11. CHAPTER XI
Mr. Elton must now be left to himself. It was no longer in Emma's
power to superintend his happiness or quicken his measures.
The coming of her sister's family was so very near at hand,
that first in anticipation, and then in reality, it became henceforth
her prime object of interest; and during the ten days of their stay
at Hartfield it was not to be expected--she did not herself expect--
that any thing beyond occasional, fortuitous assistance could
be afforded by her to the lovers. They might advance rapidly
if they would, however; they must advance somehow or other whether
they would or no. She hardly wished to have more leisure for them.
There are people, who the more you do for them, the less they will
do for themselves.
Mr. and Mrs. John Knightley, from having been longer than usual
absent from Surry, were exciting of course rather more than the
usual interest. Till this year, every long vacation since their
marriage had been divided between Hartfield and Donwell Abbey;
but all the holidays of this autumn had been given to sea-bathing
for the children, and it was therefore many months since they had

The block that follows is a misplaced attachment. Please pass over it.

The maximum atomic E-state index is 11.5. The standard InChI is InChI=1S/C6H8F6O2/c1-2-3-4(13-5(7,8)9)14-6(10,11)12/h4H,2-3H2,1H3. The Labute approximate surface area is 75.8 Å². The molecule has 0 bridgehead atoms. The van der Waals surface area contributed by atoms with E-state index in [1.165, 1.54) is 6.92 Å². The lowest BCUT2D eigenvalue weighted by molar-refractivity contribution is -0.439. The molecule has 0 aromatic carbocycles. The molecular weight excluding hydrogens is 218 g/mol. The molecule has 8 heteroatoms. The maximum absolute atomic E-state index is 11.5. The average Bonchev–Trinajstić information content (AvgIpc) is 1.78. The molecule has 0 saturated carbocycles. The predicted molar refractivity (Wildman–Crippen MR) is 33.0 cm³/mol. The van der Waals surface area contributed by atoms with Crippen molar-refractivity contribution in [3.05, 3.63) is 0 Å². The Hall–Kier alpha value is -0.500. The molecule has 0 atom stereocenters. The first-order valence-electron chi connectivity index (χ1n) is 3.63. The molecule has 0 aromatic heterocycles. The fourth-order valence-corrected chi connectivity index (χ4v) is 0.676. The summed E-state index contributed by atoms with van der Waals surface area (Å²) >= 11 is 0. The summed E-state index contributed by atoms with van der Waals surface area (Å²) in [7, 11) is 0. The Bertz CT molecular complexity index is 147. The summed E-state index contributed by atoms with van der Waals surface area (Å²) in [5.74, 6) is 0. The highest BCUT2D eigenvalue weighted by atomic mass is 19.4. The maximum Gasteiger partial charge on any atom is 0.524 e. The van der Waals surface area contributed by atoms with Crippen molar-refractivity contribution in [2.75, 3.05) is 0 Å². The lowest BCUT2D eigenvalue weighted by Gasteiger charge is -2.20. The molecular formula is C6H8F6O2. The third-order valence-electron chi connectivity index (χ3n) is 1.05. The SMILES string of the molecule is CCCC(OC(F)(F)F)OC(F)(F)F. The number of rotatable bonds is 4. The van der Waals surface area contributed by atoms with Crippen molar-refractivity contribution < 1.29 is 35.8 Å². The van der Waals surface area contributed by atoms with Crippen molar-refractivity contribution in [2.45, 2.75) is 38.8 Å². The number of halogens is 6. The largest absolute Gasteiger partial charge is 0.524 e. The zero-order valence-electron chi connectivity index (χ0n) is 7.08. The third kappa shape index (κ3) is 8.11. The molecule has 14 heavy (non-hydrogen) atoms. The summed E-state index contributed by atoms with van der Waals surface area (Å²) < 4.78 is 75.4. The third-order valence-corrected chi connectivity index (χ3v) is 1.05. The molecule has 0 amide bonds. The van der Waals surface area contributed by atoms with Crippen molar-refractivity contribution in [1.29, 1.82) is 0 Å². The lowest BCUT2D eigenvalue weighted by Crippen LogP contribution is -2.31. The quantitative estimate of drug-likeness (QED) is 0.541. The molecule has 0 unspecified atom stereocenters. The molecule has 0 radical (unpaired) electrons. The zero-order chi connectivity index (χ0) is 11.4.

been seen in a regular way by their Surry connexions, or seen at all
by Mr. Woodhouse, who could not be induced to get so far as London,
even for poor Isabella's sake; and who consequently was now most
nervously and apprehensively happy in forestalling this too short visit.
He thought much of the evils of the journey for her, and not a
little of the fatigues of his own horses and coachman who were to
bring some of the party the last half of the way; but his alarms
were needless; the sixteen miles being happily accomplished,
and Mr. and Mrs. John Knightley, their five children, and a competent
number of nursery-maids, all reaching Hartfield in safety.
The bustle and joy of such an arrival, the many to be talked to,
welcomed, encouraged, and variously dispersed and disposed of,
produced a noise and confusion which his nerves could not have borne
under any other cause, nor have endured much longer even for this;
but the ways of Hartfield and the feelings of her father were
so respected by Mrs. John Knightley, that in spite of maternal
solicitude for the immediate enjoyment of her little ones,
and for their having instantly all the liberty and attendance,
all the eating and drinking, and sleeping and playing,
which they could possibly wish for, without the smallest delay,
the children were never allowed to be long a disturbance to him,
either in themselves or in any restless attendance on them.